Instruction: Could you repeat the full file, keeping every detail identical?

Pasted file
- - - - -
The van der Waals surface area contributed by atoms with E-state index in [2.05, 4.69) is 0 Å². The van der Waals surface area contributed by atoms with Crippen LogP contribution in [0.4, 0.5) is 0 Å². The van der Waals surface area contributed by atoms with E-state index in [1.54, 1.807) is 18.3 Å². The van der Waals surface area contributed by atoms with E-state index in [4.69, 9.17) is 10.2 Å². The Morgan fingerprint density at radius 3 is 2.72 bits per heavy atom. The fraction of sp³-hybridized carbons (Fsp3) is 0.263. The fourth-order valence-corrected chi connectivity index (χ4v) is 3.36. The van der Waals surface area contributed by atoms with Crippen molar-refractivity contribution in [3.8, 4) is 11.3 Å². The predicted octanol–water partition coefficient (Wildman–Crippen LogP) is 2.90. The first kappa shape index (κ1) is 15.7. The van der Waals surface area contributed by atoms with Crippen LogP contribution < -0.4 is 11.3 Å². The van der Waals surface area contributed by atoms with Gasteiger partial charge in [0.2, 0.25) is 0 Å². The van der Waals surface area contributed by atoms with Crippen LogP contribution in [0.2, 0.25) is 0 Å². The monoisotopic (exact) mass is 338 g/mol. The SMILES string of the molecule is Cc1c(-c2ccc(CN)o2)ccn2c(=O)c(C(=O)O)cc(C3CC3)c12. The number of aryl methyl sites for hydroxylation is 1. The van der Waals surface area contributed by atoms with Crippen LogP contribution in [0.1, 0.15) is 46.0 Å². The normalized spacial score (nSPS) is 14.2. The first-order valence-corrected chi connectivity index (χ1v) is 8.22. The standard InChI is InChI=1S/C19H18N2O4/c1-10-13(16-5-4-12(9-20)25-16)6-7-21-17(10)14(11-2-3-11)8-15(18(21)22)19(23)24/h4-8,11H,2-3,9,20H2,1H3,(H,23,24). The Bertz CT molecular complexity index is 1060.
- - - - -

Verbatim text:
The van der Waals surface area contributed by atoms with E-state index in [2.05, 4.69) is 0 Å². The van der Waals surface area contributed by atoms with Crippen LogP contribution in [0.4, 0.5) is 0 Å². The van der Waals surface area contributed by atoms with E-state index in [1.54, 1.807) is 18.3 Å². The van der Waals surface area contributed by atoms with E-state index in [4.69, 9.17) is 10.2 Å². The Morgan fingerprint density at radius 3 is 2.72 bits per heavy atom. The fraction of sp³-hybridized carbons (Fsp3) is 0.263. The fourth-order valence-corrected chi connectivity index (χ4v) is 3.36. The van der Waals surface area contributed by atoms with Crippen molar-refractivity contribution in [3.8, 4) is 11.3 Å². The predicted octanol–water partition coefficient (Wildman–Crippen LogP) is 2.90. The first kappa shape index (κ1) is 15.7. The van der Waals surface area contributed by atoms with Crippen LogP contribution < -0.4 is 11.3 Å². The van der Waals surface area contributed by atoms with Gasteiger partial charge in [0.2, 0.25) is 0 Å². The van der Waals surface area contributed by atoms with Crippen LogP contribution in [0.2, 0.25) is 0 Å². The monoisotopic (exact) mass is 338 g/mol. The SMILES string of the molecule is Cc1c(-c2ccc(CN)o2)ccn2c(=O)c(C(=O)O)cc(C3CC3)c12. The number of aryl methyl sites for hydroxylation is 1. The van der Waals surface area contributed by atoms with Crippen LogP contribution in [0.1, 0.15) is 46.0 Å². The normalized spacial score (nSPS) is 14.2. The first-order valence-corrected chi connectivity index (χ1v) is 8.22. The standard InChI is InChI=1S/C19H18N2O4/c1-10-13(16-5-4-12(9-20)25-16)6-7-21-17(10)14(11-2-3-11)8-15(18(21)22)19(23)24/h4-8,11H,2-3,9,20H2,1H3,(H,23,24). The Bertz CT molecular complexity index is 1060.